Wilderness Safaris has managed to maintain full occupancy despite the fabulously expensive rates, by controlling demand. This was also a decision to do with conservation. All of its lodges and camps in Namibia had 8 rooms, one of which was designed for families with two adjacent rooms.
Although Himbas can be met in Opuwo, which is accessible by road after a few days driving, and where the Himba have been integrating into urban life to a degree, the Himba near Serra Cafema still live how they used to. The lodge has a good relationship with two tribes that are currently located near the lodge and who welcome visitors for an evening of conversation.
Not a lot of known about the Himba, despite accounting for 50,000 today, and lots of misconceptions exist about the way they dress and why. If you want to read more about it I have an article about out evenings with them and a video of our conversations. Suffices to say that we simply had an exchange of ideas, a conversation, and that it was in now way a touristy thing, an abuse or a case of civilized white men staring down at some African tribes. It was a simple exchange of ideas and conversation between human beings. We sat down with them and asked questions as much as they asked us questions about our lives and traditions. Meeting the Himba was the reason I wanted to travel to the end of the world.
Serra Cafema also offers game drives, though wildlife is scarce, and ATV rides along the desert, which were fun if quite an adventurous experience given the terrain is rough, sandy and rocky.
Being by the river, some of the game drives happened on a boat rather than on a car. A morning river safari offered a chance to track crocodiles. The resort used to offer crocodile hunting expedition as well but has recently stopped. The hottest hours of the day can be spent by the small pool or sitting by the verandah with a book.
There are enough activities to keep one busy for three nights including two trips to see the Himba.
For such an isolated part of the world I was surprised at the variety and imagination of the chef. We had heavily meat-based food with some fish thrown in. This was the only place where we ate fish in the entire 11 day journey. We had vegetables, fruit and proper desert and although it was not terribly sophisticated it was tasty and appetizing. Drinks were always on offer at sundown or after dinner, though we had early mornings and early nights every day, and wines were appropriate with an adequate selection.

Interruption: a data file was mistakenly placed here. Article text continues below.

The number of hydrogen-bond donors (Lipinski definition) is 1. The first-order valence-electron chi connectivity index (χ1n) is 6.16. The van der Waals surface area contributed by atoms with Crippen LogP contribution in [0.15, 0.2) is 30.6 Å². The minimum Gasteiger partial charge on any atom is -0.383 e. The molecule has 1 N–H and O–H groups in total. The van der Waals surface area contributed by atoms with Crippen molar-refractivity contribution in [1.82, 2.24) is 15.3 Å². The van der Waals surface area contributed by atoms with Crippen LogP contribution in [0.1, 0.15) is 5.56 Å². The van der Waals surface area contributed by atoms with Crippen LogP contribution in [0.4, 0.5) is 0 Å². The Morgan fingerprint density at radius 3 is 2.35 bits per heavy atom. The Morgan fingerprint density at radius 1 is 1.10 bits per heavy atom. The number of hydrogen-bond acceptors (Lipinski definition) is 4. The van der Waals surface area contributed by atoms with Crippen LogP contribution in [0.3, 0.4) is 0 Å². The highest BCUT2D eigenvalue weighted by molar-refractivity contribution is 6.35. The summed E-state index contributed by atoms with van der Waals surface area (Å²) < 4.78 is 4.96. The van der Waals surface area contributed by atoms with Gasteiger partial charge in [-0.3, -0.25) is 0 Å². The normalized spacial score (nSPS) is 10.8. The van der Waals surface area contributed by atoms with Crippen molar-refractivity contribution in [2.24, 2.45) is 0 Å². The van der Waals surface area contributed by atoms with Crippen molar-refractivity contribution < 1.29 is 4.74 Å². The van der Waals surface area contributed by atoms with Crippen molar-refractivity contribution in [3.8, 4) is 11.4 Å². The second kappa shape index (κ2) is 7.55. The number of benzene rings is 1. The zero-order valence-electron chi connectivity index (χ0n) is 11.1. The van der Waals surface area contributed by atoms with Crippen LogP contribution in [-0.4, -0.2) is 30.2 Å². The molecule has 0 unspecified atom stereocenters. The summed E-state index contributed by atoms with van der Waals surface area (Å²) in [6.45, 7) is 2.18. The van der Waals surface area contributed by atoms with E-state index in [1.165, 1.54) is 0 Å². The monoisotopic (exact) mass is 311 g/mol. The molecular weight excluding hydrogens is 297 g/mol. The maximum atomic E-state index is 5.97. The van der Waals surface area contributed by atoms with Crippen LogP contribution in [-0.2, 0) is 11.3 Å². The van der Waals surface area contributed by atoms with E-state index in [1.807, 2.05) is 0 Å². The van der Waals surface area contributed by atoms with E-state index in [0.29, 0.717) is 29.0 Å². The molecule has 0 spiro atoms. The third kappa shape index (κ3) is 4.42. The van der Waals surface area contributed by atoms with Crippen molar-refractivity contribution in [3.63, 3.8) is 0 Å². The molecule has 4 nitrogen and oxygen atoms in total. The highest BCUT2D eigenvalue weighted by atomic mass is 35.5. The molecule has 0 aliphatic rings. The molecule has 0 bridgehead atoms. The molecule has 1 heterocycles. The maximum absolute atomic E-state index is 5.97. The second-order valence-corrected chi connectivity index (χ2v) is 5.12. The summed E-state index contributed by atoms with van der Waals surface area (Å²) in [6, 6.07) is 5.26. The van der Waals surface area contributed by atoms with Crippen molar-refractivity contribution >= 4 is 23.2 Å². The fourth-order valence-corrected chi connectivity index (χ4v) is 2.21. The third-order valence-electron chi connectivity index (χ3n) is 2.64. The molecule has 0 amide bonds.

All drinks were served with a selection of snacks including dried meats, sausages, crackers and olives that went well with the setting.
Breakfast included a selection of hot dishes, including pancakes, on order plus fresh fruits, yogurt, cereals and breads. It was good and greatly enjoyed on the large verandah above the river.
The lodge set up dinner at a different location every night with memorable and romantic candle lit meals under the stars.
Like with all the other Wilderness Safari lodges we stayed at, we were paired with another couple of guests upon our arrival with whom we shared all activities. We therefore had to agree on what to do but given the selection, it was obvious what we could do every day. A guide was assigned to the group, Dawid, who was attentive, knowledgeable and terribly nice. He knew a lot about everything and gave off a sense of peace. We all immediately trusted him. He was a friendly and sturdy voice that could be relied upon. He was also our guide in the visits to the Himba, as he was a Herrero, the tribe from which the Himba descend, and had learned their language in the five years that he had been at the resort for. Having him there made our conversations easy and natural and it made a huge difference to the possibility of simply enjoying a human cultural exchange.
The rest of the staff at the resort was local, from nearby villages and even three Himba were employed in the back of house. They were friendly and smiley. The General Manager was of German descend but had lived in Namibia for a really long time.
This was a true gem of a lodge. The rooms were fantastic and the location stunning but the best part was the feeling of knowing that we were alone in hundreds of kilometers and that, safe for the few Himba people living in the area, their own territory for that matter, we were the only ones seeing those dunes and those mountains every day. It was magical in the way that going to the Moon would be, only that it was just 5 flights away from Europe.